It's fair to say people were shocked at the appointment of Scott Pruitt as the head of the Environmental Protection Agency (EPA). After all, prior to his appointment he sued the EPA 13 times and was quoted as wanting to get rid of it altogether. There was a chance, some suggested, he may not have the agency's best interest at heart.
Fast forward a year and the response to Pruitt’s continued abuse – and the conspicuous ignoring – of his position as the head of a federal agency has ranged from outrage to eyebrow-raising to resigned eye-rolling, as yet another story comes out about his spending habits or industry pals.
The most ludicrous of all, of course, is when Pruitt went on national TV and declared he wasn’t convinced humans were contributing significantly to climate change – something that isn’t questioned by the vast amount of experts and pretty much all world leaders the world over. It was a ‘you do know who you work for, right?’ moment.
Now, a federal court has ordered the EPA to back up that claim, using the scientific evidence available. Oh, and they’ve got four weeks to do it.
It all started the day after Pruitt’s March 9 appearance on CNBC, where he stated he did not believe it had been proven that human-created CO2 levels were a “primary contributor” to climate change and that there was “tremendous disagreement” about its impact.
On March 10, the Public Employees for Environmental Responsibility (PEER) put in a Freedom of Information Act (FOIA) request for the agency records “relied upon by Administrator Pruitt in making these statements and any EPA documents that support the conclusions that human activity is not the largest factor driving global climate change.”
The EPA refused to comply with the FOIA request, calling it “an interrogation,” something chief judge of the US District Court for the District of Columbia, Beryl Howell, called on Friday “simply a reach too far.”
In fact, Judge Howell has ordered the EPA to "promptly perform a search and produce the documents" by July 2. She also issued a deadline of July 11 for the agency to provide PEER with an explanation for why it refused to comply and withheld the requested documents.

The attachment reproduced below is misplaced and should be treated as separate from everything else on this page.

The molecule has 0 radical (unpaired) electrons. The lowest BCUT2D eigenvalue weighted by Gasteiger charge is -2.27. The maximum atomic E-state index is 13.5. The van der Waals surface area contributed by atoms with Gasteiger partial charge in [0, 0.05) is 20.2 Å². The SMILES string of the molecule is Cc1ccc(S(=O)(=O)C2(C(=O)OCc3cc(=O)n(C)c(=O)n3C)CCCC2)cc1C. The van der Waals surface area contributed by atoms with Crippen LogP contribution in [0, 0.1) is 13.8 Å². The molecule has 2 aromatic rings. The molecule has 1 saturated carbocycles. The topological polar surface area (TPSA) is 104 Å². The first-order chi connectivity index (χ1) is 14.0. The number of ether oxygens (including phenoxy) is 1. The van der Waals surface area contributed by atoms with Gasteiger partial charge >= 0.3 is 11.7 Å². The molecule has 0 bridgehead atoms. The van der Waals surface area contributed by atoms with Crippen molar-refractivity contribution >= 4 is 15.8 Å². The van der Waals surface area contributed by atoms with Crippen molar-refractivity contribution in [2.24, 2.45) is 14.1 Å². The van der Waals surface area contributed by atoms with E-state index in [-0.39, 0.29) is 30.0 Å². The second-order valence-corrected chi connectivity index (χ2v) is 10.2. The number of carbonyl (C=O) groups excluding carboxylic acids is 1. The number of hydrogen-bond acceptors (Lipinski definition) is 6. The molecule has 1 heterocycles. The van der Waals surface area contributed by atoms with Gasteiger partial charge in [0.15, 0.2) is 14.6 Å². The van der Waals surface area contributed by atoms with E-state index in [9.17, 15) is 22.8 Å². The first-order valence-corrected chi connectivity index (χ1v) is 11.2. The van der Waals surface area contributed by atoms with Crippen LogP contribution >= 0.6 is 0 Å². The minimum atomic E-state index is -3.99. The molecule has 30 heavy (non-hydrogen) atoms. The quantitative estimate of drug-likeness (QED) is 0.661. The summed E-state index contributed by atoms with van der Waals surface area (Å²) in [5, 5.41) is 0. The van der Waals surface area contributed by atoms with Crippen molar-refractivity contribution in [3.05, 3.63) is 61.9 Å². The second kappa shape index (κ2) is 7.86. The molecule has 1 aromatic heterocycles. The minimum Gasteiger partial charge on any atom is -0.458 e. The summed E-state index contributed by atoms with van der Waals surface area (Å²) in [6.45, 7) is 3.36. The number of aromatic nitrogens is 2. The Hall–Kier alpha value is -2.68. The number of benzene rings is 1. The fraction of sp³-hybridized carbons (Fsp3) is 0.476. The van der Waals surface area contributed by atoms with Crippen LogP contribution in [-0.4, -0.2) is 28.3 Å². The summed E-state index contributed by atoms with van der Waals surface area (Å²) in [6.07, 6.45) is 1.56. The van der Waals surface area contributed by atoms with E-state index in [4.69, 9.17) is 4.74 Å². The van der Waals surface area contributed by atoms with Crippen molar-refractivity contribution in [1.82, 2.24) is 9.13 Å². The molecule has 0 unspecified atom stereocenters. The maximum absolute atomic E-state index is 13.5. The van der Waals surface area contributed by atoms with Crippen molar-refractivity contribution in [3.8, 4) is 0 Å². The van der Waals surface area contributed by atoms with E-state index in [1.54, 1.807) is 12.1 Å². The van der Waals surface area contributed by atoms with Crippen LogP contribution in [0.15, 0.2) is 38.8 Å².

"[The] EPA's strained attempt to raise an epistemological smokescreen will not work here to evade its obligations under the FOIA," Judge Howell ruled, pointing out that the "EPA's apparent concern about taking a position on climate change is puzzling since EPA has already taken a public position on the causes of climate change."
In fact, Howell voiced her concern about the agency’s challenge to the FOIA: "Particularly troubling is the apparent premise of this agency challenge to the FOIA request, namely: that the evidentiary basis for a policy or factual statement by an agency head… is inherently unknowable.”
This, she said, directly goes against US administrative law that a federal agency has a responsibility to explain the rationale and factual basis for any policy decisions.
The EPA has argued that Pruitt’s statement was a personal opinion and not agency policy.
The evidence shouldn’t be a problem to provide though, Pruitt seems pretty confident in his assertions. He even tried to back them up with a red team-blue team live TV debate about it – oh wait, that got shut down.
Luckily he has a whole team of scientists working at the agency – wait, no, he fired most of those too.
Our guess is as good as yours as to what kind of evidence Pruitt will find to support his claim, see you back here in July?